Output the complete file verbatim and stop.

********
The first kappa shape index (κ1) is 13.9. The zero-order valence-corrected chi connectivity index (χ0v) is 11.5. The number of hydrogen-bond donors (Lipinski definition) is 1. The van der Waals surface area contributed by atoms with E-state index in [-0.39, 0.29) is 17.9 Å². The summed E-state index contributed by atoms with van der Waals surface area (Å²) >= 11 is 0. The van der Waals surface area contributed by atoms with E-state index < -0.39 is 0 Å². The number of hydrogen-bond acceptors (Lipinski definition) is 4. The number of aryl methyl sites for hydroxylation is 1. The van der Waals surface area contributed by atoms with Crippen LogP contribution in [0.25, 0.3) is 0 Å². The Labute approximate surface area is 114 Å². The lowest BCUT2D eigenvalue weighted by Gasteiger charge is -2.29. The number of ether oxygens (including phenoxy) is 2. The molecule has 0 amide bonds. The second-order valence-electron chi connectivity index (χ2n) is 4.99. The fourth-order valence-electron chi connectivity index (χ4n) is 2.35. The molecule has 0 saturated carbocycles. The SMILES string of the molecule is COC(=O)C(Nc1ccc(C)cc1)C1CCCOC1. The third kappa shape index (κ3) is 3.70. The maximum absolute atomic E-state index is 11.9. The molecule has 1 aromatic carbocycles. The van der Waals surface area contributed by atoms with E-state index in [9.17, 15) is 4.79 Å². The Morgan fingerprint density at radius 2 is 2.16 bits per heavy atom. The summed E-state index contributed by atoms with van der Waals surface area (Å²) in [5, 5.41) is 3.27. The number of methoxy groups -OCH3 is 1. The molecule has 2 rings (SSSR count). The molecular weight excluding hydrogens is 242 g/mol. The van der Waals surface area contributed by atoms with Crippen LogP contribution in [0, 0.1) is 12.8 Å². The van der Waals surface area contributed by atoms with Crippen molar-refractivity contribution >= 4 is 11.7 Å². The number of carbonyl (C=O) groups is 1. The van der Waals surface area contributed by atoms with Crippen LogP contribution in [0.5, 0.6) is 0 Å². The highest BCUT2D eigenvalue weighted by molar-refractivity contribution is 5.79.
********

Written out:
The first kappa shape index (κ1) is 13.9. The zero-order valence-corrected chi connectivity index (χ0v) is 11.5. The number of hydrogen-bond donors (Lipinski definition) is 1. The van der Waals surface area contributed by atoms with E-state index in [-0.39, 0.29) is 17.9 Å². The summed E-state index contributed by atoms with van der Waals surface area (Å²) >= 11 is 0. The van der Waals surface area contributed by atoms with E-state index < -0.39 is 0 Å². The number of hydrogen-bond acceptors (Lipinski definition) is 4. The number of aryl methyl sites for hydroxylation is 1. The van der Waals surface area contributed by atoms with Crippen LogP contribution in [0.25, 0.3) is 0 Å². The Labute approximate surface area is 114 Å². The lowest BCUT2D eigenvalue weighted by Gasteiger charge is -2.29. The number of ether oxygens (including phenoxy) is 2. The molecule has 0 amide bonds. The second-order valence-electron chi connectivity index (χ2n) is 4.99. The fourth-order valence-electron chi connectivity index (χ4n) is 2.35. The molecule has 0 saturated carbocycles. The SMILES string of the molecule is COC(=O)C(Nc1ccc(C)cc1)C1CCCOC1. The third kappa shape index (κ3) is 3.70. The maximum absolute atomic E-state index is 11.9. The molecule has 1 aromatic carbocycles. The van der Waals surface area contributed by atoms with E-state index in [9.17, 15) is 4.79 Å². The Morgan fingerprint density at radius 2 is 2.16 bits per heavy atom. The summed E-state index contributed by atoms with van der Waals surface area (Å²) in [5, 5.41) is 3.27. The number of methoxy groups -OCH3 is 1. The molecule has 2 rings (SSSR count). The molecular weight excluding hydrogens is 242 g/mol. The van der Waals surface area contributed by atoms with Crippen LogP contribution in [0, 0.1) is 12.8 Å². The van der Waals surface area contributed by atoms with Crippen molar-refractivity contribution >= 4 is 11.7 Å². The number of carbonyl (C=O) groups is 1. The van der Waals surface area contributed by atoms with Crippen LogP contribution in [0.5, 0.6) is 0 Å². The highest BCUT2D eigenvalue weighted by molar-refractivity contribution is 5.79.